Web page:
Vila-Matas has been hailed as the best writer in Spanish at present though I am not sure where this claim is coming from, outside or inside Spain ( that is a political question). That notwithstanding, Vila Matas has written an outstanding book, an exercise in collating or writing a footnote or an essay about those writers who decided that writing was a useless exercise and served no purpose. The central premise of this work is actually an anecdotal history of those writers and poets who having written one or two books then gave up, having either finished or having found nothing more to stimulate them. Most of the writers Matas mentions are those who did not write of their own volition, having decided about the further futility of doing so, not because the wells of inspiration had dried.

The title Bartleby, as Vila-Matas explains, is named after the story about Bartleby by Herman Melville, who never reads, never drinks, never goes anywhere, who is always alone, aloof, a mystery, never revealing who he is, preferring not to. This book aims to investigate the examples of Bartleby's syndrome in literature, which Vila-Matas thinks is endemic, about those writers who never write or stop altogether after having written, becoming paralysed for good.

Our narrator, who I think is middle aged, starts by saying this.........I never had luck with women. I have a pitiful hump, which I am resigned to. All my close relatives are dead. I am a poor recluse working in a ghastly office. I have begun this diary which is also going to be a book of footnotes commenting on an invisible text, which I hope will prove my reliability as a tracker of Bartlebys. twenty five years ago, when I was very young, I published a short novel on the impossibility of love. Since then on account of a trauma I will go into later, I had not written again, I became a Bartleby, and that is why I have been interested in them for some time.

This work reads like a who is who of Bartlebys syndrome, giving an insight into certain interior aspects of the writers lives. I am not really sure how true each incident is for perhaps Vila-Matas might have actually invented a few himself. Most writers mentioned are well known, mostly from the Spanish speaking world, and there is wealth of reading material here, for one can actually catalogue all these writers, make a personal note and then begin to read these works of previous bartlebys.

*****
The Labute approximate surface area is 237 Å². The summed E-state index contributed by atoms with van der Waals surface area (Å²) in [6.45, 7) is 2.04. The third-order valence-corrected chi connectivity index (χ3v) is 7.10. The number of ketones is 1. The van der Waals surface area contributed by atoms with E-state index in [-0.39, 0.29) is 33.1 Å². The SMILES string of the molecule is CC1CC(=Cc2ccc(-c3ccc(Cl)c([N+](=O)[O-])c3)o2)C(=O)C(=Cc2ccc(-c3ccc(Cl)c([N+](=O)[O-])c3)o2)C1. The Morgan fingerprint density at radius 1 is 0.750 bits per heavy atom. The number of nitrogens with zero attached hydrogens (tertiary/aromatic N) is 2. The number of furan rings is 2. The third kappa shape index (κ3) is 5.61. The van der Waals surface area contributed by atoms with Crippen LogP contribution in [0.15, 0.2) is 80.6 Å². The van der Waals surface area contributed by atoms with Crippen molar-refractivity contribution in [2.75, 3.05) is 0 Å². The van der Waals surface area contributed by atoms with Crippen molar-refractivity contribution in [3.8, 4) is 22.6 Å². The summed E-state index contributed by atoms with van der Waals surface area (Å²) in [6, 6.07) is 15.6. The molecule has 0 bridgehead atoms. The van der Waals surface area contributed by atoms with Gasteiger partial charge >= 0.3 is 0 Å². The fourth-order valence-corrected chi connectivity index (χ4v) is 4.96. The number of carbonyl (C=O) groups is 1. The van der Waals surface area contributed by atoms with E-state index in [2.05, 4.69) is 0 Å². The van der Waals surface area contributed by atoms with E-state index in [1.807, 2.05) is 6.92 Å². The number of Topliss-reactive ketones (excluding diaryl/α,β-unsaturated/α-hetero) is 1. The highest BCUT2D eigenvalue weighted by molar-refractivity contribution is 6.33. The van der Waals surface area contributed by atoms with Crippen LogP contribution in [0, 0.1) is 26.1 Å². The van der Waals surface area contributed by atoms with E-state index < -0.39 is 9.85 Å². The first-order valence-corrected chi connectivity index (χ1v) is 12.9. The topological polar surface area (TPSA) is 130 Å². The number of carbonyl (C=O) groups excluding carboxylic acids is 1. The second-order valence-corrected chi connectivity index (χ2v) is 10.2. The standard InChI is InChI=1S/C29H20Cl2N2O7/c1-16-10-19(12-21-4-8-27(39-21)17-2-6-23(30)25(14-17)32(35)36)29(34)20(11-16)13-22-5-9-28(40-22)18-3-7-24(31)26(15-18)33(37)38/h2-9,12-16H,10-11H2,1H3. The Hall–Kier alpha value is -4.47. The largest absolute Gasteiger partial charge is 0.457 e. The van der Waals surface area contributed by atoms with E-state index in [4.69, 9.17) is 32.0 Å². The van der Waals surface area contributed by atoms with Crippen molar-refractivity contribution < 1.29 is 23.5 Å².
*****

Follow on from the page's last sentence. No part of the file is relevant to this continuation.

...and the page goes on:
The style of this book is not poetic nor is it meant to be. The prose is well written, measured, humorous, ironic, self aware, reservedly self sufficient and then quite morbidly reflective, honest and very candid. There are times when one laughs in earnest and at times when Marcelo, the narrator makes you wince for his hidden misfortune, his pain, his Bartlebys disease. For his is the world made up of these characters from literature, he lives with these writers and their characters in a world that negates the reality of the supposedly real world outside. Negation, Kafkaesque silence, a lack of desire, morbid melancholia, disquiet inside and outside are some internal themes that constantly well up inside Marcelo, and his clerkish quietish existence is very like Kafka himself, like Pessoa, like the heteronyms of Pessoa, somebody like the narrator of All the Names by Saramago.

However, our man is not ill or deluded for he is carrying out a research into a real phenomena, that of Barlebys disease and in doing so, builds up a profile of the writers, their personal experiences, perhaps their real reasons in giving up this heartache of fiction or poetry. Vila-Matas' narration thus is fundamentally an archive of melancholy and I could feel echoes of Sebald though the writing styles are quite different. Vila-Matas avoids melancholy and ends up in it which makes it more melancholic.

The writers that are mentioned are both great and famous. He starts with Walser, quoting him that writing that one cannot write is also writing. Walser's entire work is considered as a commentary on the vanity of life and writing. Going to Rulfo and his famous silence after Pedro Paramo, for thirty years, He calls Rulfo the writer of the No. After this there are stories about Rimbaud, Socrates who never wrote anything, and Robert Musil who mythologised the idea of an unproductive author in The man without qualities. Flaubert never completed Le Garcon, we are reminded.

From writers who fell into madness after one book to those who lived near each other and did not know each other, from opium as a substitute for not writing as in De Quincey's case to those who committed suicide, this book is filled with incidents and anecdotes. Mention is made of Felisberto Hernandez and his short story collection Incomplete narratives, Salinger, Pepin bello, Borges, Pessoa and him saying famously that the only metaphysics in the world were chocolates. Hofmannsthal, Keats and his negative capability, Mallarme, Tabucchi all get a mention. However, Melville and Hawthorne, who created Bartleby and Wakefield, two almost similar characters are considered in greater detail as the founders of the dark arts of the no.

Marcelo also writes about characters from his own past and the most poignant story is of a friend called Luis Felipe Pineda which is searing in sadness, a poet who only writes the first line of a poem and then forgets about them all together. There are so many other stories and writers mentioned in this book that it is not possible to mention everyone though I might post some extracts in the future. (A link to Sebald and Matas here, and here, another good link .)

I think this book is simply delightful, a treasure and a wonder, an enquiry into the subtle art of writing and the art of the No, for as even lesser writers know, writing something, even a small little poem is an affirmation, a record of the soul's fever chart, the answer to nights, fog, sunlight and mist. However, I have always believed what Hofmannsthal wrote in Lord chandos' crisis that words were a law unto themselves and could not explain life. Beckett would say that words abandon us and that is all there is to it. That is how Bartleby & Co ends and that is the fate of this post too.